Breaking the news up into granular bits could provide the content type that would be a better fit for a Living Stories format. Right now, the format is dealing with stories — whole collections of newggets old and new that are picked out of the pile by the journalist and arranged in a way to create a narrative focusing on the latest newgget that was the impetus for the narrative. From that perspective, its focus is too narrow and its bundling of newggets too cumbersome and inexact if we attempt to use it to explain how everything fits in the big picture. If you break it down to tidbits and fit each tidbit into the organizational structure that Living Stories provide, I think you would get much more utility out of the format. Doing so creates a database of objects that can be used in a variety of ways. The output from this collection can be something in the form of a typical narrative or a non-traditional presentation. To ensure that kind of flexibility, however, I think the input format needs to be granular. Another advantage is that if you enter your news in the form of newggets and then build narratives out of them, it would be easier to set up a system where when one newgget changes, you update that newgget and the update is reflected everywhere that original newgget appears.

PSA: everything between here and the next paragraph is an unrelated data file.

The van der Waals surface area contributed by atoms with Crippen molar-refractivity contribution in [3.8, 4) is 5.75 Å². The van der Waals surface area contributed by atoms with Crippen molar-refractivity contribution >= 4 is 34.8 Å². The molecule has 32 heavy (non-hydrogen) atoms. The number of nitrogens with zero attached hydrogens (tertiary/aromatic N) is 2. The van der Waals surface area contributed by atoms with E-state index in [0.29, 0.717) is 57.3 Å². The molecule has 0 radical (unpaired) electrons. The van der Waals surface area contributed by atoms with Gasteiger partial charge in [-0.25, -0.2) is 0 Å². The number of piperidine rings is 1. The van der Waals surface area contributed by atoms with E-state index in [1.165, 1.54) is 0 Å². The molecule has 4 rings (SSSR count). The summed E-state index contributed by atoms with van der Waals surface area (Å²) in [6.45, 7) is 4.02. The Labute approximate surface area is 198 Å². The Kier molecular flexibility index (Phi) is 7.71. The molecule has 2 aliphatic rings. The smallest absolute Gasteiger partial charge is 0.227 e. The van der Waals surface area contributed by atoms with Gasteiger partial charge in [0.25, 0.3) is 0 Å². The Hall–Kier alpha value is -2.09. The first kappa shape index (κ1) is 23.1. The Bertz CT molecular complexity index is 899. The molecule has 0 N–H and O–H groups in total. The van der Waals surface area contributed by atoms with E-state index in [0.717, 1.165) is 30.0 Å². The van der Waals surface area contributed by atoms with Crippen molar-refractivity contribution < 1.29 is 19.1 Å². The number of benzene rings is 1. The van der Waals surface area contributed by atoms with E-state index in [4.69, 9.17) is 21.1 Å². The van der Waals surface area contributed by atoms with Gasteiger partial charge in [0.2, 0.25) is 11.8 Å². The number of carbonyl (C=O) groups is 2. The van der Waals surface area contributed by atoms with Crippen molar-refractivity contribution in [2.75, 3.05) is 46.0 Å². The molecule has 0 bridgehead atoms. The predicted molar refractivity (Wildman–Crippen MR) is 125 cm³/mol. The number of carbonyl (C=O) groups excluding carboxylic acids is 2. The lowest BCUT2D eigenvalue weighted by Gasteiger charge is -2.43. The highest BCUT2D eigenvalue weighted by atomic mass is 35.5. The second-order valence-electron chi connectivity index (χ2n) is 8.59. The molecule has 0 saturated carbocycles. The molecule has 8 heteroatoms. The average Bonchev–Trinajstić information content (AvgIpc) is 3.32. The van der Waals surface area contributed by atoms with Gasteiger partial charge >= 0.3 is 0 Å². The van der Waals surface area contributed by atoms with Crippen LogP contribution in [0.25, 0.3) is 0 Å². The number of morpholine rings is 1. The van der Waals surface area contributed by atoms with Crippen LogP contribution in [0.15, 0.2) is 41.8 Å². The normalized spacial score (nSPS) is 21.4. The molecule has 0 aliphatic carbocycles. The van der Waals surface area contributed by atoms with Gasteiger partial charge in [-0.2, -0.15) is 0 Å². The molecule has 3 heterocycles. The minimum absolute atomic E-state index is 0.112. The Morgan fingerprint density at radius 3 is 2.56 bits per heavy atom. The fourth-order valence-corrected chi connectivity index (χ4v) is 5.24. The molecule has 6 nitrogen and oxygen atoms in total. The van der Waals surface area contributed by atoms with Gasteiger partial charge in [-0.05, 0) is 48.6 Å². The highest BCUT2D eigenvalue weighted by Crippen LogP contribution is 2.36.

Connecting the Dots
But granular newggets are just the beginning. Once you have all these individual bits of information, you need to organize them. The easiest and most obvious one is chronologically, at least for the newsy tidbits. Another is by subject (tagging). However, more important is a diagram, whether literally or figuratively, that explains where everything falls. Compared to this, chronology and categories are but blunt instruments of organizing information. Consider this family tree for dinosaurs:
This tree gives us information that we don’t get just from a list of the the organisms (granular bits of information), the general groups each falls into (tagging), and the approximate time in history when each existed (chronology). This is something that I think current approaches to providing context for news, such as the Living Stories format and topic pages, have not addressed. Putting timestamps and tags on stories is easy but a relatively crude way to connect items. What’s much more difficult but ultimately much more useful is putting each tidbit of information in the right place in the big picture, connecting them in a way that shows their relationship to each other, and revising the diagram as new tidbits of information emerge. If we are able to do that, we might go from this: